Things Rappers Say

Within any sort of lifestyle, there are myths and facts, generalities and slang terms to define and discuss the nuances within it. Rap is no exception. Like I’ve stated in other blogs for this mag, you can usually find similarities between them and topics discussed on my twitter page, and this time is no exception.

I have a game I like to play, called “Rapper Cliches”. The only rule is to state an oft-abused term or act of most rappers. Yes, this is a game of stereotypes. Like the chicken eating, jiving black person, I am an expert on rap stereotypes. I am not a fan of them, but I do like to bring them to light. A lot. Call it comic relief. Let’s begin with one of my favorites…

“This year is my year”

Every December, for as long as I can remember, rappers proclaim the upcoming year as “theirs”. As in possessing the next year will bring them success unheard of by them….or anyone! It usually doesn’t even matter what the disposition of the rapper is, or if there is any indication of future gain by her or him. Every year is “my year”. I hope to hear from you all in August.

“Check out my/my friend’s free mixtape”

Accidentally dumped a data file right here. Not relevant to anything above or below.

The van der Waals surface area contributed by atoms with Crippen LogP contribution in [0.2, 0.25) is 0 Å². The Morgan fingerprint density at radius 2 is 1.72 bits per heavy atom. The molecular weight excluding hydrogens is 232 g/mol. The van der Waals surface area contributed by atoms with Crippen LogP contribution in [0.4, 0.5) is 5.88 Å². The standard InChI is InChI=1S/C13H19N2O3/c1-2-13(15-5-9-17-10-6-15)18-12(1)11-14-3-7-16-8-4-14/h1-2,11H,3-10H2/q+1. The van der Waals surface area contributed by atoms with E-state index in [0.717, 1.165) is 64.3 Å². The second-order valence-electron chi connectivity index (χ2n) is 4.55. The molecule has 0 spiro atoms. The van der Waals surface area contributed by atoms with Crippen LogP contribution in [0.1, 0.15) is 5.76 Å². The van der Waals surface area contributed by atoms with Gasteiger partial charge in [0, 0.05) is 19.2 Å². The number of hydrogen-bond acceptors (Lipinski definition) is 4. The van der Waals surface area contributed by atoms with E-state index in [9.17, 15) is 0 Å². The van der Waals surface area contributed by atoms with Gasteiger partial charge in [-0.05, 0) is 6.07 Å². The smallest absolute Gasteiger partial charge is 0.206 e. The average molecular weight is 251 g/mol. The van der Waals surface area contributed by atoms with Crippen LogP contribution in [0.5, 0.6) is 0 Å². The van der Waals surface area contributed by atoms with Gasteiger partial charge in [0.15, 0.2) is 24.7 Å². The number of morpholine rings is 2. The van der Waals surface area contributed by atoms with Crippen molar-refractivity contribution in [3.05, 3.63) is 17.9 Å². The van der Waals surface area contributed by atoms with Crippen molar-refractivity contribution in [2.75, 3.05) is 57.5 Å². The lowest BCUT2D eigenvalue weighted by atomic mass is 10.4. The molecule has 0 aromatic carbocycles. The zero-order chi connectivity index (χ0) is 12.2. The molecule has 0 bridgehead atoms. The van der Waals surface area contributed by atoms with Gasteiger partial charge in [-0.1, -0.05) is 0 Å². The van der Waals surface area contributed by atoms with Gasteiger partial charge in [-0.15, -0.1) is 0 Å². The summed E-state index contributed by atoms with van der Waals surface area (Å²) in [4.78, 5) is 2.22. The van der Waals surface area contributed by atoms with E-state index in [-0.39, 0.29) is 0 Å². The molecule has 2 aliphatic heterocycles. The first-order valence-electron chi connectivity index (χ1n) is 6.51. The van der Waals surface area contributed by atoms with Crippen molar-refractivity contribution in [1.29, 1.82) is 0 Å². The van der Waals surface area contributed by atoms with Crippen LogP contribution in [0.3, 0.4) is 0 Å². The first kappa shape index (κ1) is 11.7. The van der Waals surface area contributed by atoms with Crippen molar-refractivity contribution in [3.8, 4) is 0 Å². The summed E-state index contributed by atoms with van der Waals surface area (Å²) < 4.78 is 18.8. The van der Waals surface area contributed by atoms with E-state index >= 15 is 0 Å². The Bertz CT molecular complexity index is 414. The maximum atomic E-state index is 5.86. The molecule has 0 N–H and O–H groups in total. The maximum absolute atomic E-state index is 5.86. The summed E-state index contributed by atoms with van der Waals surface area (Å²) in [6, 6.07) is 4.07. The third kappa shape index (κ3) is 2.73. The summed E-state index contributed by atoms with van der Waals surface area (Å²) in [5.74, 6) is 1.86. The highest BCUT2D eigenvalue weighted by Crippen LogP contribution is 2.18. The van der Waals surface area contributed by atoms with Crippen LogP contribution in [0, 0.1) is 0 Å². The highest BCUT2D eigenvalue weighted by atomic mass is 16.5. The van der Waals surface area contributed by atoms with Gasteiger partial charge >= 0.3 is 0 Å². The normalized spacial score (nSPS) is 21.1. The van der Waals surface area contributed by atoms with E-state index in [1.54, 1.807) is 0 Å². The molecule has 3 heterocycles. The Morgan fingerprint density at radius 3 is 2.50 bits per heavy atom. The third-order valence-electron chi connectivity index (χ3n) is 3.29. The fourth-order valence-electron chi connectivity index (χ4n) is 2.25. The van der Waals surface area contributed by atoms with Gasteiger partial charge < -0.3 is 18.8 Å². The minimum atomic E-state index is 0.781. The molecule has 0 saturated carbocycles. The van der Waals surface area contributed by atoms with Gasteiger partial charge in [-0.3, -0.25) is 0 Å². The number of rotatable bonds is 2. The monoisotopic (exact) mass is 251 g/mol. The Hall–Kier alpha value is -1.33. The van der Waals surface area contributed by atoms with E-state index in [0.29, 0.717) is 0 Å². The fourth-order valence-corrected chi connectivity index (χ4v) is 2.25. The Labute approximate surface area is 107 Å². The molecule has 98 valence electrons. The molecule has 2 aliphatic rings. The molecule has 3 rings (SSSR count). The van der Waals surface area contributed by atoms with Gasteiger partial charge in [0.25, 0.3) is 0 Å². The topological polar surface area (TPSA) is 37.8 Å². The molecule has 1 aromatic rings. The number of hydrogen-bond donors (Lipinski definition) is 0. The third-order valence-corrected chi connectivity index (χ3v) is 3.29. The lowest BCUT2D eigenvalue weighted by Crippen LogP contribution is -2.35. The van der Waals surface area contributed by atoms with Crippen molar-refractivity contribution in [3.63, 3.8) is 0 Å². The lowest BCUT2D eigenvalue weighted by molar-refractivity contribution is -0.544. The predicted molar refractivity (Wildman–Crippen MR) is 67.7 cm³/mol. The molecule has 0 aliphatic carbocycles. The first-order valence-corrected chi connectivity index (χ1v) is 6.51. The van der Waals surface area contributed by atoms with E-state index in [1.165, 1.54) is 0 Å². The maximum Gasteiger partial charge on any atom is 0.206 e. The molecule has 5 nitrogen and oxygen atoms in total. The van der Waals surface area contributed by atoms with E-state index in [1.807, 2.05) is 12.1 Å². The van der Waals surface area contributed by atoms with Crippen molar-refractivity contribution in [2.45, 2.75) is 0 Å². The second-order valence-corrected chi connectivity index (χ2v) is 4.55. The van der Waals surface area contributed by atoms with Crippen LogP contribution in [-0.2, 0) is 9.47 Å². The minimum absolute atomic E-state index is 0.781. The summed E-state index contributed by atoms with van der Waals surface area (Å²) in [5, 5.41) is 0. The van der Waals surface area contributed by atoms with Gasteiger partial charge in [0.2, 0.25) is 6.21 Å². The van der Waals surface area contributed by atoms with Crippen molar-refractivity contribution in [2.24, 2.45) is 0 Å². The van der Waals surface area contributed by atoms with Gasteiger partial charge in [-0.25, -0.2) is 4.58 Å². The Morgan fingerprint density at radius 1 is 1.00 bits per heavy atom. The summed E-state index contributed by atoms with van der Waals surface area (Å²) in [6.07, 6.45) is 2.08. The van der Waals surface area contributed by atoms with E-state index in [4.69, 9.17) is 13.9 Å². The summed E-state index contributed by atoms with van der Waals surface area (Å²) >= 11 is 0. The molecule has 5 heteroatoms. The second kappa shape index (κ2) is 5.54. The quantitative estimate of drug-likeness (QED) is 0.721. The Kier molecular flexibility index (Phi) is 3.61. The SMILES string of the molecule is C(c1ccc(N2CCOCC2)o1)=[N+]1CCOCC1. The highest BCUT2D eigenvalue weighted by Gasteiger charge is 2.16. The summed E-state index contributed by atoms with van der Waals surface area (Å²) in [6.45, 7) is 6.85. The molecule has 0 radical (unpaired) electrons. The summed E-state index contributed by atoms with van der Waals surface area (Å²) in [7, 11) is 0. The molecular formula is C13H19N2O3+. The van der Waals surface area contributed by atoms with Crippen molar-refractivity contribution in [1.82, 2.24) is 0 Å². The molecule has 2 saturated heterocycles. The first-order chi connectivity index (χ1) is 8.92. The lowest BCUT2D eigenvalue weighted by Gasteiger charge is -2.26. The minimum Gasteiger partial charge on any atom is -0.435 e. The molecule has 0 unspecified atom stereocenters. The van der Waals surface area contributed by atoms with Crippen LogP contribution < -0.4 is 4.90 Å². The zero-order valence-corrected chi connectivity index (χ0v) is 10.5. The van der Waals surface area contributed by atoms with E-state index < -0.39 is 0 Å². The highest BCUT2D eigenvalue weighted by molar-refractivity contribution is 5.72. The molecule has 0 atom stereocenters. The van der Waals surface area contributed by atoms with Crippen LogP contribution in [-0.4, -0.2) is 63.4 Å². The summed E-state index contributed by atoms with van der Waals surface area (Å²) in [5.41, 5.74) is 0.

If you try to fish through all the new music that is released everyday you would become so overwhelmed you might lock yourself in a chamber with one of your favorite albums and call it a life. Maybe not. But since music, essentially, is free, and there is so much of it, most artists, especially rappers, find the need to bombard us all with tons of music for our listening….pleasure. How many times a week are you informed of a new project to download? Frightening, isn’t it?

“Shoutout to all my haters”

It seems as though the opinions of people have been boiled down so much that any criticism lends you to being a “hater”. Also, people use having haters as an excuse to act as ridiculous as they like. Rappers feel as though they need haters to survive. Unfortunately, many rappers, at least unhappy ones, are haters themselves. The disconnect, though, is the notion that everyone is always hating on you for whatever reason. True hate takes time to brew and manifest itself….usually in litigation or at the police station. For most, the hate is all in their mind. People have to care to hate.

“I keep it 100″

This is just another way of saying you keep it “real”. However, keeping it 100 requires you never to lie, budge or sugar coat anything you say. The fluff of a lot of rap music would prevent 100 from being kept at all times. Maybe more like a 72. Also, keeping it 100 is something you shouldn’t have to proclaim, if you’re proclaiming what you’re proclaiming with conviction. Nahmean?

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